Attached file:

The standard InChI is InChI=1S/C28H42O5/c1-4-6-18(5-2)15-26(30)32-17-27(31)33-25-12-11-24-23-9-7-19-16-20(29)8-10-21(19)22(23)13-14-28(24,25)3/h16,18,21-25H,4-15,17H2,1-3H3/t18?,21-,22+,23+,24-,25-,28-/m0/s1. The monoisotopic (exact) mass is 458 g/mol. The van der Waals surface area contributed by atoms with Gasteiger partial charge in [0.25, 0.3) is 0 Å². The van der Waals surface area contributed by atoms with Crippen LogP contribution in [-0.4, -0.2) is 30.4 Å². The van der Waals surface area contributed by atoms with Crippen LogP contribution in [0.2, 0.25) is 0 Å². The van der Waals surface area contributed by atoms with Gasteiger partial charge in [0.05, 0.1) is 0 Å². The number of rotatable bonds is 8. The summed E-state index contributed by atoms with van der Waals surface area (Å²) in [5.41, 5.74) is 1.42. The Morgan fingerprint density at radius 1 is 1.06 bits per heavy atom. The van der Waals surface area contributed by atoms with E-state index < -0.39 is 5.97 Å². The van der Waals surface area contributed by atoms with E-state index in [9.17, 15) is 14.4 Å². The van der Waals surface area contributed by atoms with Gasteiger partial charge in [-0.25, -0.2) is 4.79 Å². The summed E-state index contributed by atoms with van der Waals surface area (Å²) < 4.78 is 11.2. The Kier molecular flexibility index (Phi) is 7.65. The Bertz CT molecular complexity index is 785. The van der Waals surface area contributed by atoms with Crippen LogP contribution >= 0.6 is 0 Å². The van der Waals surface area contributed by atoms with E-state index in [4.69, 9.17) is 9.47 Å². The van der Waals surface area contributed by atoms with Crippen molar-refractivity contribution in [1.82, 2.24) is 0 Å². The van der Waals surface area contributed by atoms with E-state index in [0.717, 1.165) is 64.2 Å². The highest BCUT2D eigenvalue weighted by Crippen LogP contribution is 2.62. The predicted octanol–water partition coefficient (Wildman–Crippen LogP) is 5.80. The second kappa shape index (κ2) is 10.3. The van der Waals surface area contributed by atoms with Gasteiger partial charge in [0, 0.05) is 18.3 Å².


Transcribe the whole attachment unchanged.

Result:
The standard InChI is InChI=1S/C28H42O5/c1-4-6-18(5-2)15-26(30)32-17-27(31)33-25-12-11-24-23-9-7-19-16-20(29)8-10-21(19)22(23)13-14-28(24,25)3/h16,18,21-25H,4-15,17H2,1-3H3/t18?,21-,22+,23+,24-,25-,28-/m0/s1. The monoisotopic (exact) mass is 458 g/mol. The van der Waals surface area contributed by atoms with Gasteiger partial charge in [0.25, 0.3) is 0 Å². The van der Waals surface area contributed by atoms with Crippen LogP contribution in [-0.4, -0.2) is 30.4 Å². The van der Waals surface area contributed by atoms with Crippen LogP contribution in [0.2, 0.25) is 0 Å². The van der Waals surface area contributed by atoms with Gasteiger partial charge in [0.05, 0.1) is 0 Å². The number of rotatable bonds is 8. The summed E-state index contributed by atoms with van der Waals surface area (Å²) in [5.41, 5.74) is 1.42. The Morgan fingerprint density at radius 1 is 1.06 bits per heavy atom. The van der Waals surface area contributed by atoms with E-state index < -0.39 is 5.97 Å². The van der Waals surface area contributed by atoms with E-state index in [9.17, 15) is 14.4 Å². The van der Waals surface area contributed by atoms with Gasteiger partial charge in [-0.25, -0.2) is 4.79 Å². The summed E-state index contributed by atoms with van der Waals surface area (Å²) < 4.78 is 11.2. The Kier molecular flexibility index (Phi) is 7.65. The Bertz CT molecular complexity index is 785. The van der Waals surface area contributed by atoms with Crippen LogP contribution >= 0.6 is 0 Å². The van der Waals surface area contributed by atoms with E-state index in [4.69, 9.17) is 9.47 Å². The van der Waals surface area contributed by atoms with Crippen molar-refractivity contribution in [1.82, 2.24) is 0 Å². The van der Waals surface area contributed by atoms with E-state index in [0.717, 1.165) is 64.2 Å². The highest BCUT2D eigenvalue weighted by Crippen LogP contribution is 2.62. The predicted octanol–water partition coefficient (Wildman–Crippen LogP) is 5.80. The second kappa shape index (κ2) is 10.3. The van der Waals surface area contributed by atoms with Gasteiger partial charge in [0, 0.05) is 18.3 Å².